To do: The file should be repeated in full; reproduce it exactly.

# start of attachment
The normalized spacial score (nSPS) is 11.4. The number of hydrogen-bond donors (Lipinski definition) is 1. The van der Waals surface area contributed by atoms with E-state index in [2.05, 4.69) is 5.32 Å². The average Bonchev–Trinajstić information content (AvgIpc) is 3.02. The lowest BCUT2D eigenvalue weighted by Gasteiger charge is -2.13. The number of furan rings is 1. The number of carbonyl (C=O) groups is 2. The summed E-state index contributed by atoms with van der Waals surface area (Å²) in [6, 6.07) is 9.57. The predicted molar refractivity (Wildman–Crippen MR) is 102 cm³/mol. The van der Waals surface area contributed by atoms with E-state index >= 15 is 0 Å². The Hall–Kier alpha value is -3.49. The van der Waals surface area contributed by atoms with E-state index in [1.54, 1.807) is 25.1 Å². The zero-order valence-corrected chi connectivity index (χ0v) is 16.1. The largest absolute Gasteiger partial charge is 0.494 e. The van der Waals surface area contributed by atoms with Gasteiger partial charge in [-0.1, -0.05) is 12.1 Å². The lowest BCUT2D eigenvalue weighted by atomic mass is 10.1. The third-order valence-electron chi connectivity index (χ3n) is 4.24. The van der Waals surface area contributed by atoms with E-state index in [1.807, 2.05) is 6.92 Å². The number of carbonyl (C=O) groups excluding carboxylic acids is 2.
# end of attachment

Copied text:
The normalized spacial score (nSPS) is 11.4. The number of hydrogen-bond donors (Lipinski definition) is 1. The van der Waals surface area contributed by atoms with E-state index in [2.05, 4.69) is 5.32 Å². The average Bonchev–Trinajstić information content (AvgIpc) is 3.02. The lowest BCUT2D eigenvalue weighted by Gasteiger charge is -2.13. The number of furan rings is 1. The number of carbonyl (C=O) groups is 2. The summed E-state index contributed by atoms with van der Waals surface area (Å²) in [6, 6.07) is 9.57. The predicted molar refractivity (Wildman–Crippen MR) is 102 cm³/mol. The van der Waals surface area contributed by atoms with E-state index >= 15 is 0 Å². The Hall–Kier alpha value is -3.49. The van der Waals surface area contributed by atoms with E-state index in [1.54, 1.807) is 25.1 Å². The zero-order valence-corrected chi connectivity index (χ0v) is 16.1. The largest absolute Gasteiger partial charge is 0.494 e. The van der Waals surface area contributed by atoms with Gasteiger partial charge in [-0.1, -0.05) is 12.1 Å². The lowest BCUT2D eigenvalue weighted by atomic mass is 10.1. The third-order valence-electron chi connectivity index (χ3n) is 4.24. The van der Waals surface area contributed by atoms with E-state index in [1.807, 2.05) is 6.92 Å². The number of carbonyl (C=O) groups excluding carboxylic acids is 2.